US triggers exit from World Health Organization

The US has begun the process of leaving the World Health Organization, in a contentious move that would strip the global UN body of its largest donor in the throes of the coronavirus pandemic.

Washington formally notified António Guterres, UN secretary-general, of its intention to withdraw after the standard notice period of one year, a senior Trump administration official said on Tuesday.

“The United States’ notice of withdrawal, effective July 6, 2021, has been submitted to the UN secretary-general, who is the depository for the WHO,” the official said.

President Donald Trump suspended funding to the WHO in April and said in May that he would cut all ties, after accusing the organisation of helping Beijing to hide the facts about Covid-19. The 12-month notice period leaves open the possibility that the exit could be reversed if Joe Biden, the presumptive Democratic presidential nominee, wins November’s election.

The UN secretary-general received the US notification on Monday and was “in the process of verifying with the World Health Organization whether all the conditions for such withdrawal are met”, said Stéphane Dujarric, his spokesperson.

The withdrawal conditions agreed when the US joined the WHO in 1948 include the one-year notice period and paying outstanding financial obligations in full, which are estimated at just under $100m.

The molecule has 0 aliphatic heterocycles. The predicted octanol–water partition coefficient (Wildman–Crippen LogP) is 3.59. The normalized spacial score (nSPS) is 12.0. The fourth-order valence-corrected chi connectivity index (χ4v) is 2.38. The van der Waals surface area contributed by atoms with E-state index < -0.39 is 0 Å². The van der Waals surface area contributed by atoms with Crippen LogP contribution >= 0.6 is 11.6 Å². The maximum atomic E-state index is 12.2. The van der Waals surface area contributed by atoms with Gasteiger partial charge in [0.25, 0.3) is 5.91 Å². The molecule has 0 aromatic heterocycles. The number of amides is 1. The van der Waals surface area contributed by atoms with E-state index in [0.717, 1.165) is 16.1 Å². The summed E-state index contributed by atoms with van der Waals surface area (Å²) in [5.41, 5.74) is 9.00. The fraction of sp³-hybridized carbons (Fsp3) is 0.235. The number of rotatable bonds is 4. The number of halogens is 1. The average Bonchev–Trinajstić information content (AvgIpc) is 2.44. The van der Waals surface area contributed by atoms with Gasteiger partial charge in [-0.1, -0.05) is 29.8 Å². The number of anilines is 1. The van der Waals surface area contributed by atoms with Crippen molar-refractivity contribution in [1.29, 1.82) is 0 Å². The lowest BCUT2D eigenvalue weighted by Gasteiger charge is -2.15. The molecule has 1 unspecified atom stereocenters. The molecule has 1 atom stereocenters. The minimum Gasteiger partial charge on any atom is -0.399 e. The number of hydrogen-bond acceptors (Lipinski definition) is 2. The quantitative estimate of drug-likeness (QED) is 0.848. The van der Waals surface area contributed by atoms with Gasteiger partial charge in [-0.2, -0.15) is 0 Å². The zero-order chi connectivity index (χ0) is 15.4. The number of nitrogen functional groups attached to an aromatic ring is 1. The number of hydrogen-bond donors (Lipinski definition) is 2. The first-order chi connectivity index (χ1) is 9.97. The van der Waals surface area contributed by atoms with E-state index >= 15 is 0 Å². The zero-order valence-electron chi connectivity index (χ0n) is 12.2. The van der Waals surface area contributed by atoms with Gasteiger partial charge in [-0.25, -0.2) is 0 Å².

The US move drew immediate criticism from political opponents and healthcare groups.

Bob Menendez, the top Democrat on the Senate foreign relations committee, tweeted: “To call Trump’s response to COVID chaotic & incoherent doesn’t do it justice. This won’t protect American lives or interests — it leaves Americans sick & America alone.” 

The Global Health Technologies Coalition, a group of more than 25 non-profit organisations, academic institutions and businesses, urged US lawmakers to press Mr Trump to rescind the withdrawal.

“The United States helped found WHO in 1948 based on the understanding that diseases know no borders and that collective efforts to eradicate disease are better than any single country going it alone,” it said in a statement. “Remaining a member of WHO is in our health, security, economic, and scientific interests, and we once again call on Congress to take action and demand the administration reverse this decision.”

The WHO exit policy has also been questioned by some Republicans, including Lamar Alexander, chairman of the Senate health committee, who said it could “interfere with clinical trials that are essential to the development of vaccines”.

Mr Trump has branded the WHO a “puppet of China” that helped Beijing cover up the origins of coronavirus in Wuhan province — an allegation the global body denies. In May, he gave the WHO 30 days to make “major substantive improvements” or face US withdrawal. Just 10 days later, he said he would press ahead with Washington’s exit.

The US contributed about 16.4 per cent, or almost $900m, of the WHO’s $5.45bn biennial budget for 2018-19. It was not the highest contributor per capita, with the second and third highest country donors — the UK and Germany — both paying more.

Follow Michael Peel @mikepeeljourno